15 Minutes

Financial, Relationship and Spiritual Growth. Personal Development. Leadership.

Revisiting Nothing

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Some musings and insights on spending 15 minutes a day on nothing but stillness, a practice I started a few weeks ago. So what have I noticed about myself and my mind since I began this practice?

First, is that it’s not easy to think about nothing. As I grab my timer and sit down, I tend to start thinking about what I was just doing or what I’m going to do next. It takes conscious effort to arrest my attention away from conscious thought (if that makes any sense). Some tricks I use: If there is a lot of background noise, rather than allow the noise to distract you, focus on either your sense of touch or sight (while your eyes are closed).

Second, I can’t always achieve my dream state. The first time I did this, I entered into a semi-lucid waking dream state; I was still conscious, but in an REM-like trance. Over the last few weeks, there were several times when I’ve been unable to reach that state (mostly from thinking too much). When I do get there, it feels like having a two hour nap compressed into a few minutes. So I’ve been trying to schedule my stillness time in the middle of the day, about the time people have a siesta. After all, many cultures traditionally have two sleep periods each day. Maybe I’ll be able to get away with sleeping less during the night.

Third, is that I’ve been remembering my dreams more when I sleep at night. Through most of my life, I rarely have been able to remember my dreams. It seems like I’ve been waking up from dreams more often than normal. This could be coincidence but it’s something I am curious about.

I’m not sure if it’s desirable either. When I wake from a dream, I tend to wake more tired than when I don’t remember my dreams. For example, last night I remember dreaming about myself and two other people searching some kind of underground amphitheater/cavern for a murderer. We kept getting separated, and there were conveyor belts and secret doors and we spent more time looking for each other than for clues or the murderer. The point is, I was tired when I woke up, because it felt like I was busy all night reenacting a Scooby-Doo episode.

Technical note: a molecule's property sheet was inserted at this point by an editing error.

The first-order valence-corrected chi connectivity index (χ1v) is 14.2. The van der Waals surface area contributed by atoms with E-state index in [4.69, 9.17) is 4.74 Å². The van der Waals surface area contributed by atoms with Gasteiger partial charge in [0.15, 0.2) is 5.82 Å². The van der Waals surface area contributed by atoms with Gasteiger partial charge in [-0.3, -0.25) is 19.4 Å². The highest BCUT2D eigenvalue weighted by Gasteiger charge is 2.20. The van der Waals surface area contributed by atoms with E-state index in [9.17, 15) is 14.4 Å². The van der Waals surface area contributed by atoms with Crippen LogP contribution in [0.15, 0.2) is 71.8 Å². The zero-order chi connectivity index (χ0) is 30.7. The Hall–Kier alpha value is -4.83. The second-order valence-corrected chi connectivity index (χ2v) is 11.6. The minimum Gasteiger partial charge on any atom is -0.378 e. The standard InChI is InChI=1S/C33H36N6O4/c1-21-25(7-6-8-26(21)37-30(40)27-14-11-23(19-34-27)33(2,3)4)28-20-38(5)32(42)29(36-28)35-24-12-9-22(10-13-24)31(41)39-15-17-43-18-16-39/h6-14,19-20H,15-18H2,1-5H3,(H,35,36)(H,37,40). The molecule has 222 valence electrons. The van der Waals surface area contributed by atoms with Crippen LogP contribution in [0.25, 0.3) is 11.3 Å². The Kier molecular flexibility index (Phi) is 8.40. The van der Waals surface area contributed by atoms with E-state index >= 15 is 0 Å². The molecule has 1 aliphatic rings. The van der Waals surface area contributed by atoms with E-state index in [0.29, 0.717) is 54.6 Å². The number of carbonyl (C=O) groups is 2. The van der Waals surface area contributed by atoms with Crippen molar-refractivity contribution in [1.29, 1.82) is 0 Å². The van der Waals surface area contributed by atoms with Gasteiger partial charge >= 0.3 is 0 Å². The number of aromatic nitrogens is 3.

Last thing, I’ve been re-reading Grow Rich While You Sleep by Ben Sweetland. It’s about harnessing the creative power of your subconscious mind while you sleep. I’d like to be able to tap my creative mind for new ideas while I meditate. This might be antithetical to the purpose of spending a portion of your day in stillness… Or maybe not, I’d like to be able to shut off my conscious mind at will and tap ideas from the creative mind or universal consciousness if I can. More updates to follow.

What are your thoughts or experiences? Do you think that time in quiet meditation is beneficial?

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Author: Matt_S_Law

Matt S. Law is an author focusing on success principle and motivational books. He was born, raised and currently resides in Honolulu, Hawaii.

8 thoughts on “Revisiting Nothing

  1. Absolutely, I believe that silent moments of meditation is the perfect reaction to stress. Meditation should be done in a sort of “preventative” way in which to keep stress at bay.

    • I think a lot of people feel the same. I feel sometimes like I’m trying to “cheat” by turning my meditation time into creatively productive time…? Anyway, thanks for stopping in to comment.

  2. Always. It is imperative that a person be able to take that time out. It’s a invaluable creative tool as well as a great time just to relax and enjoy some completely personal time.

  3. I’m glad I read this post. This was my first week doing the 15 minutes of nothing and I had no idea how hard it is to do nothing! The first morning I had to struggle to keep from falling back to sleep. If I close my eyes I get groggy quickly. I’m going to give mid-afternoon a try.

    Like you, I’m remembering dreams for the first time in a along time. I also have no idea what to make of that. Honestly, I feel like the effort is a failure so far. I cannot empty my brain – the thoughts continually bubble up. It’s like trying to hold a bunch of ping pong balls under water.

    Yet, I’m well acquainted with failure. It’s often a good starting place!

    • I agree, it is harder than most people realize. I’m glad someone else experienced the increased dream recall, I was wondering if that was just a weird coincidence of mine. Thanks for commenting.

      • Another week of it – still trying to hold the pong pong balls down. Wondered how it’s going for you…

        Do people really keep their minds quiet for 15 minutes?

      • Yes, it can be difficult, especially depending on what I was doing before I start. If my mind is still active I keep jumping from thought to thought. A couple tricks I use:
        Try to focus on my breathing,
        Try to focus on my sense of touch (be aware of slight changes in the air),
        Focus on sight (while your eyes are closed, observe the shifting patterns in the gray behind you eyelids).

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